2007 Junior Olympics 3000 m: 1st
2007 National Junior High School T&F Championships 3000 m: 1st

Team Titles:
2010 National High School Ekiden – 1st


Ikuto Yufu
Komazawa University
Born: July 7, 1991, Oita, attended Oita Tomei H.S.

PBs
1500 m: 3:42.37 (2012) 5000 m: 13:42.09 (2011)
10000 m: 28:02.46 (2011) half-marathon: 1:02:46 (2013)

Major Results
Komazawa University record holder, 1500 m, 5000 m and 10000 m
2014 Hakone Ekiden 3rd Stage: 3rd
2010-2013 National University Ekiden 3rd Stage: 1st, CR in 2010 and 2012
2013 Izumo Ekiden 4th Stage: 2nd
2013 National University T&F Championships 1500 m: 1st
2011 World University Games 5000 m: 14th
2010-2011: Kanto Region University T&F Championships 1500 m: 1st
2011 Hakone Ekiden 1st Stage; 3rd
2010 Asian Junior Championships 5000 m: 2nd; 1500 m: 4th
2009 National High School Ekiden 1st Stage: 2nd
2009 National High School T&F Championships 1500 m: 2nd; 5000 m: 4th

Team Titles
2014 Hakone Ekiden – 2nd
2013 National University Ekiden – 1st
2013 Izumo Ekiden – 1st - course record
2013 Hakone Ekiden – 3rd
2012 National University Ekiden – 1st - course record
2012 Hakone Ekiden – 2nd
2011 National University Ekiden – 1st
2011 Izumo Ekiden – 2nd
2011 Hakone Ekiden – 3rd
2010 National University Ekiden – 2nd
2010 Izumo Ekiden – 3rd

(c) 2014 Brett Larner
all rights reserved

photo credits:
NYC photo (c) 2014 Shuta Baba, all rights reserved
Ageo lead group photo (c) 2013 Brett Larner, all rights reserved
Ageo award ceremony photo (c) 2013 Jason Lawrence, all rights reserved
Ichida photo (c) 2013 Kazuyuki Sugimatsu, all rights reserved
Yufu photo (c) 2014 Kazuyuki Sugimatsu, all rights reserved

Comments

Brett Larner said…
Thanks to Ken Young at the ARRS for the Japan U.S. soil list data.

Most-Read This Week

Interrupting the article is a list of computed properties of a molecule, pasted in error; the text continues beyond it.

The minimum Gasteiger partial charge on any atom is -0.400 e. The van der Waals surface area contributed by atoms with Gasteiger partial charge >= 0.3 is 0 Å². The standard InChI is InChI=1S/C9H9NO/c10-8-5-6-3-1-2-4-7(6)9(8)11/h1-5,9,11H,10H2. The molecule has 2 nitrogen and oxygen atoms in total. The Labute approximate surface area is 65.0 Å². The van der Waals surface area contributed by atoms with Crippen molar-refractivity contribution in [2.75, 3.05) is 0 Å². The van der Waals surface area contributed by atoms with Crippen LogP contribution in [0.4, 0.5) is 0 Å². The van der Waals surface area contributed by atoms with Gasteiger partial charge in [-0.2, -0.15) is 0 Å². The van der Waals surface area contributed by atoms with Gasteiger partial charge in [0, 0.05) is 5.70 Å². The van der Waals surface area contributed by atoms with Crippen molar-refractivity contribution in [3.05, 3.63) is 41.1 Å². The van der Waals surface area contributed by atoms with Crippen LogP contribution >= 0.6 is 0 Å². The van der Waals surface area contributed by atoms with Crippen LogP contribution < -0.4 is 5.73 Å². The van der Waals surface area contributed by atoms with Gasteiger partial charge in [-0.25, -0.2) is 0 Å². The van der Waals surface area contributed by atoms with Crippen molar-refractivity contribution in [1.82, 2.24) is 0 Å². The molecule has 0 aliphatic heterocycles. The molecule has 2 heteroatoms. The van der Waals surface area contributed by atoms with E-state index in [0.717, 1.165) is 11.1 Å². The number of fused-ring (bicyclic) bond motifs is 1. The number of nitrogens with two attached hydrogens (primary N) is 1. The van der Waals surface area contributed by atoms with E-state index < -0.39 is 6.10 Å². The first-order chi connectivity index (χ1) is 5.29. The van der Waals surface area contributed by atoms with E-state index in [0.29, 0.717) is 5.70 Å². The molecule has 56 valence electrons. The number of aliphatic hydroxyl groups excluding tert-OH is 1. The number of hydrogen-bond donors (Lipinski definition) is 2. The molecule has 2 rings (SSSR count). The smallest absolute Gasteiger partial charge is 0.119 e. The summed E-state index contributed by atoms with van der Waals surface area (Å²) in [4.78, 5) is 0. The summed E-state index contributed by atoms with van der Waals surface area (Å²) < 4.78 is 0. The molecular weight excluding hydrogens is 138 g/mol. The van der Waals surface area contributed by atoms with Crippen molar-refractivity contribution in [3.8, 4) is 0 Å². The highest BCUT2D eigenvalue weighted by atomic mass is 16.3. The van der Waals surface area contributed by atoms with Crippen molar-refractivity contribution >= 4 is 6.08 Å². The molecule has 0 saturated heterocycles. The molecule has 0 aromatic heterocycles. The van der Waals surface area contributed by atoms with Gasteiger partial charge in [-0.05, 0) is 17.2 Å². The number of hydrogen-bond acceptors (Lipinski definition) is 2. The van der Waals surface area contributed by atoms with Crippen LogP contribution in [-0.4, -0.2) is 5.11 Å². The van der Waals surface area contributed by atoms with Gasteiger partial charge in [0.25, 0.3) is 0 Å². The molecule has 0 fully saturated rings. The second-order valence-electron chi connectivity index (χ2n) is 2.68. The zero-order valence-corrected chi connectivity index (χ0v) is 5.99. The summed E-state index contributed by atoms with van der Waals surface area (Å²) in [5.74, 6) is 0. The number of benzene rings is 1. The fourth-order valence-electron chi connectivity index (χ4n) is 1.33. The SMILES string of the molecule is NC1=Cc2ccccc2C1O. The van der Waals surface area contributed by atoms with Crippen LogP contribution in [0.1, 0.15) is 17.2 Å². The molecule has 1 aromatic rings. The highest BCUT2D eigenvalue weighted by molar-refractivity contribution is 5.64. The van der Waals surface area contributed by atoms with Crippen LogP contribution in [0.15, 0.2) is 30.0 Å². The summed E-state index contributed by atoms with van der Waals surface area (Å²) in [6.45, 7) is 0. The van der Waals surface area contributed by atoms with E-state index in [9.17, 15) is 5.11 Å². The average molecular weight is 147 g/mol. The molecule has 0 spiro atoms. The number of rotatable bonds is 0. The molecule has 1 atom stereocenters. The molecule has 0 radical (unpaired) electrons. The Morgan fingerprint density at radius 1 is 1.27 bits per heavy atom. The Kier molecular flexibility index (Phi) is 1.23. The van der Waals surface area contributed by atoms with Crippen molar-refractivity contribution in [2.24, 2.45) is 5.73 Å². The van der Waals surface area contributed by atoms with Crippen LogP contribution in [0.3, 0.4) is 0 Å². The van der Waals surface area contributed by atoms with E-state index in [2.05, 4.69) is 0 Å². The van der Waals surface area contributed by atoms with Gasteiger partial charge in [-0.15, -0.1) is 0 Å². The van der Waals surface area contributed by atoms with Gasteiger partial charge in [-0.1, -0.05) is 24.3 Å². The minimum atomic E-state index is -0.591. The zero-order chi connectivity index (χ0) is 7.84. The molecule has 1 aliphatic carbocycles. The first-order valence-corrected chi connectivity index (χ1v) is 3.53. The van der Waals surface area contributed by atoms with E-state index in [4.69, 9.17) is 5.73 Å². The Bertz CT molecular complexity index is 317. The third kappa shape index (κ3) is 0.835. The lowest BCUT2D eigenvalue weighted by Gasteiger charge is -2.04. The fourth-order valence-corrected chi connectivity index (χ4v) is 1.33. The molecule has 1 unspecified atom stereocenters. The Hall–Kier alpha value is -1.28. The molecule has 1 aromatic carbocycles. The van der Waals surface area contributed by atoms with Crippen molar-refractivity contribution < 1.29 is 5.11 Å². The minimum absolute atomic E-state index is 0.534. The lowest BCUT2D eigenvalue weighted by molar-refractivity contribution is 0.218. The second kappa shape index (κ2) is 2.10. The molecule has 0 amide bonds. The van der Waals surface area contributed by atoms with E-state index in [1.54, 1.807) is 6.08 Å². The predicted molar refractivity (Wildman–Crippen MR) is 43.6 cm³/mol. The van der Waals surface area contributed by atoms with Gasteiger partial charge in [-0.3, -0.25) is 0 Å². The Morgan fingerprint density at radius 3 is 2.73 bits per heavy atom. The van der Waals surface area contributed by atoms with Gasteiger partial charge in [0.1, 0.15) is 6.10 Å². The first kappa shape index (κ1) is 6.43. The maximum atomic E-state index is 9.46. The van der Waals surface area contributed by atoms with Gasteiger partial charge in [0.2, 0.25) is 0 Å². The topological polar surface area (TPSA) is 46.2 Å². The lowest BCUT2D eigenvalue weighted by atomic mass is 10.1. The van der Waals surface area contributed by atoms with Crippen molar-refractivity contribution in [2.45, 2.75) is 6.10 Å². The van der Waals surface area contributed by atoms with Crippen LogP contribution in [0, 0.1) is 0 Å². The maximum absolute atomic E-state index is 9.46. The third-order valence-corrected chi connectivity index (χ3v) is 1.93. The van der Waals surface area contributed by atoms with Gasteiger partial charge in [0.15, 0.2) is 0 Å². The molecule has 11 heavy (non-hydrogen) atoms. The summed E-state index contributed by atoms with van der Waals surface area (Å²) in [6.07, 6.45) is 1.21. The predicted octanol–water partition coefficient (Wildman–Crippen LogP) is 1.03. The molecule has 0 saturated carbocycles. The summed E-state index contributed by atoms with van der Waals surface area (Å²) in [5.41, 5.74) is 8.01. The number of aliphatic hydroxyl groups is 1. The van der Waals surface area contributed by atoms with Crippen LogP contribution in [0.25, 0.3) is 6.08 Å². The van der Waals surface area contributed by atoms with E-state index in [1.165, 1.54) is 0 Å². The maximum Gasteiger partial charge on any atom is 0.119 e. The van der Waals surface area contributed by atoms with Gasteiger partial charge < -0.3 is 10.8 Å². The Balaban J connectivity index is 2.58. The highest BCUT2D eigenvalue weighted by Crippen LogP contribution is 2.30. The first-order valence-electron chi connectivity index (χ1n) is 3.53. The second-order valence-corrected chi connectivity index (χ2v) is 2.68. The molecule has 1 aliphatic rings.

Kawauchi Breaks Nobeyama Ultra Course Record

2018 Boston Marathon winner Yuki Kawauchi (Saitama Pref. Gov’t) won the longest race of his career to date Sunday in Nagano, taking over six minutes off the Yatsugatake Nobeyama Kogen 71 km Ultramarathon in 4:41:55.

A training run for next month’s Stockholm Marathon, Kawauchi set off solo at a steady pace around 3:45/km. Climbing from 1355 m to 1908 m as he approached 20 km he naturally slowed, but with over 1000 m of descent over the next 30 km he was soon back on track. Hitting the marathon split around 2:39, he was so far ahead of the 2nd placer that the announcer initially forget Kawauchi had already gone by and announced the next runner as the leader.

At 58 km Kawauchi was on track to clear 4:30:00, but hitting the uphills in the final 10 km and feeling the effects of the unfamiliar distance he slowed to almost 5:00/km. But with so much leeway to work with there was never any danger of the 4:48:13 course record slipping out of reach. Kawauchi stopped the clock in 4:41:55, please…

How it Happened

Ancient History I went to Wesleyan University, where the legend of four-time Boston Marathon champ and Wes alum Bill Rodgers hung heavy over the cross-country team. Inspired by Koichi Morishita and Young-Cho Hwang’s duel at the 1992 Barcelona Olympics I ran my first marathon in 1993, qualifying for Boston ’94 where Bill was kind enough to sign a star-struck 20-year-old me’s bib number at the expo.

Three years later I moved to Japan for grad school, and through a long string of coincidences I came across a teenaged kid named Yuki Kawauchi down at my neighborhood track. I never imagined he’d become what he is, but right from the start there was just something different about him. After his 2:08:37 breakthrough at the 2011 Tokyo Marathon he called me up and asked me to help him get into races abroad. He’d finished 3rd on the brutal downhill Sixth Stage at the Hakone Ekiden, and given how he’d run the hills in the last 6 km at Tokyo ’11 I thought he’d do well at Boston or New York. “If M…

The Kawauchi Counter

Yuki Kawauchi's 2018 race results: Jan. 1: Marshfield New Year's Day Marathon, U.S.A.: 2:18:59 - 1st - CR
Jan. 14: Okukuma Road Race Half Marathon, Kumamoto - 1:03:28 - 7th
Jan. 21: Yashio Isshu Ekiden, Saitama: 1:01:03 - 1st - ran entire 20.0 km ekiden solo and beat all 103 teams of 6 runners each
Jan. 28: Okumusashi Ekiden First Stage (9.9 km), Saitama - 29:41 - 6th
Feb. 4: Saitama Ekiden Third Stage (12.1 km), Saitama - 36:54 - 4th
Feb. 11: Izumo Kunibiki Half Marathon, Shimane - cancelled due to heavy snow
Feb. 18: Kitakyushu Marathon, Fukuoka - 2:11:46 - 1st - CR
Feb. 25: Fukaya City Half Marathon, Saitama - 1:04:26 - 1st
Mar. 4: Kanaguri Hai Tamana Half Marathon, Kumamoto - 1:04:49 - 12th
Mar. 11: Yoshinogawa Riverside Half Marathon, Tokushima - 1:05:50 - 1st - CR
Mar. 18: Wan Jin Shi Marathon, Taiwan - 2:14:12 - 1st
Mar. 24: Heisei Kokusai University Time Trials, Saitama
              5000 m Heat 4: 14:53.95 - 1st
              5000 m Heat 6: 14:36.58 - 2nd
           …